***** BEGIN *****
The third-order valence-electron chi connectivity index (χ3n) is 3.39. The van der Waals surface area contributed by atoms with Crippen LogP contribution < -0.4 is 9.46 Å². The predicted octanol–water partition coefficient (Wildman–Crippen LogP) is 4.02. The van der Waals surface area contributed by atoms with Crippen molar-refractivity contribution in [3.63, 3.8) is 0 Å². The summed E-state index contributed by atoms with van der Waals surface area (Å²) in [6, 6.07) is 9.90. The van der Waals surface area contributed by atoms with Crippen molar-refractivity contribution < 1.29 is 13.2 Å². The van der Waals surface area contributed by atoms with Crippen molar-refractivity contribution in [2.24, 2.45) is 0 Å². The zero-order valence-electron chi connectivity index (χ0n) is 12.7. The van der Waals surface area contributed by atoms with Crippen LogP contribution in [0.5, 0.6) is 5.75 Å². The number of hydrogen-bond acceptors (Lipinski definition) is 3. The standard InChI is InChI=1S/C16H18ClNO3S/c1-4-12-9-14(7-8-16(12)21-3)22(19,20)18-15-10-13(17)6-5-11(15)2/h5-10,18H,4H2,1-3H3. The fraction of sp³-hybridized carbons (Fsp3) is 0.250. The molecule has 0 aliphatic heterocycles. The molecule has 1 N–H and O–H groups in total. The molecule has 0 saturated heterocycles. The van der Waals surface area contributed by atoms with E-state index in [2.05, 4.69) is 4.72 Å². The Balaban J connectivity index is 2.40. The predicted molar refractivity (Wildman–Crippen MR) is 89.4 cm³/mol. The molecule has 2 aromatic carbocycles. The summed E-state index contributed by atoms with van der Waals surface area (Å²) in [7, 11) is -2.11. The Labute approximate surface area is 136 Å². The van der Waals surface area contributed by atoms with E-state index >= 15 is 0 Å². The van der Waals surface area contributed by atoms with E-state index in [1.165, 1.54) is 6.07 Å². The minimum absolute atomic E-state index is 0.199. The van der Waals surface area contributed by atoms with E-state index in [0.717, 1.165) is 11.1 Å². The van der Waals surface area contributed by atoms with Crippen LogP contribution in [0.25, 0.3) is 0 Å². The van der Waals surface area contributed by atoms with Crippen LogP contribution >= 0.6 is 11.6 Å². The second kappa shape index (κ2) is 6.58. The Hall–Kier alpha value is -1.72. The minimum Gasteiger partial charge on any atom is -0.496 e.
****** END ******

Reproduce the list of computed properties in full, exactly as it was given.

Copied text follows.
The third-order valence-electron chi connectivity index (χ3n) is 3.39. The van der Waals surface area contributed by atoms with Crippen LogP contribution < -0.4 is 9.46 Å². The predicted octanol–water partition coefficient (Wildman–Crippen LogP) is 4.02. The van der Waals surface area contributed by atoms with Crippen molar-refractivity contribution in [3.63, 3.8) is 0 Å². The summed E-state index contributed by atoms with van der Waals surface area (Å²) in [6, 6.07) is 9.90. The van der Waals surface area contributed by atoms with Crippen molar-refractivity contribution < 1.29 is 13.2 Å². The van der Waals surface area contributed by atoms with Crippen molar-refractivity contribution in [2.24, 2.45) is 0 Å². The zero-order valence-electron chi connectivity index (χ0n) is 12.7. The van der Waals surface area contributed by atoms with Crippen LogP contribution in [0.5, 0.6) is 5.75 Å². The number of hydrogen-bond acceptors (Lipinski definition) is 3. The standard InChI is InChI=1S/C16H18ClNO3S/c1-4-12-9-14(7-8-16(12)21-3)22(19,20)18-15-10-13(17)6-5-11(15)2/h5-10,18H,4H2,1-3H3. The fraction of sp³-hybridized carbons (Fsp3) is 0.250. The molecule has 0 aliphatic heterocycles. The molecule has 1 N–H and O–H groups in total. The molecule has 0 saturated heterocycles. The van der Waals surface area contributed by atoms with E-state index in [2.05, 4.69) is 4.72 Å². The Balaban J connectivity index is 2.40. The predicted molar refractivity (Wildman–Crippen MR) is 89.4 cm³/mol. The molecule has 2 aromatic carbocycles. The summed E-state index contributed by atoms with van der Waals surface area (Å²) in [7, 11) is -2.11. The Labute approximate surface area is 136 Å². The van der Waals surface area contributed by atoms with E-state index >= 15 is 0 Å². The van der Waals surface area contributed by atoms with E-state index in [1.165, 1.54) is 6.07 Å². The minimum absolute atomic E-state index is 0.199. The van der Waals surface area contributed by atoms with E-state index in [0.717, 1.165) is 11.1 Å². The van der Waals surface area contributed by atoms with Crippen LogP contribution in [0.25, 0.3) is 0 Å². The van der Waals surface area contributed by atoms with Crippen LogP contribution >= 0.6 is 11.6 Å². The second kappa shape index (κ2) is 6.58. The Hall–Kier alpha value is -1.72. The minimum Gasteiger partial charge on any atom is -0.496 e.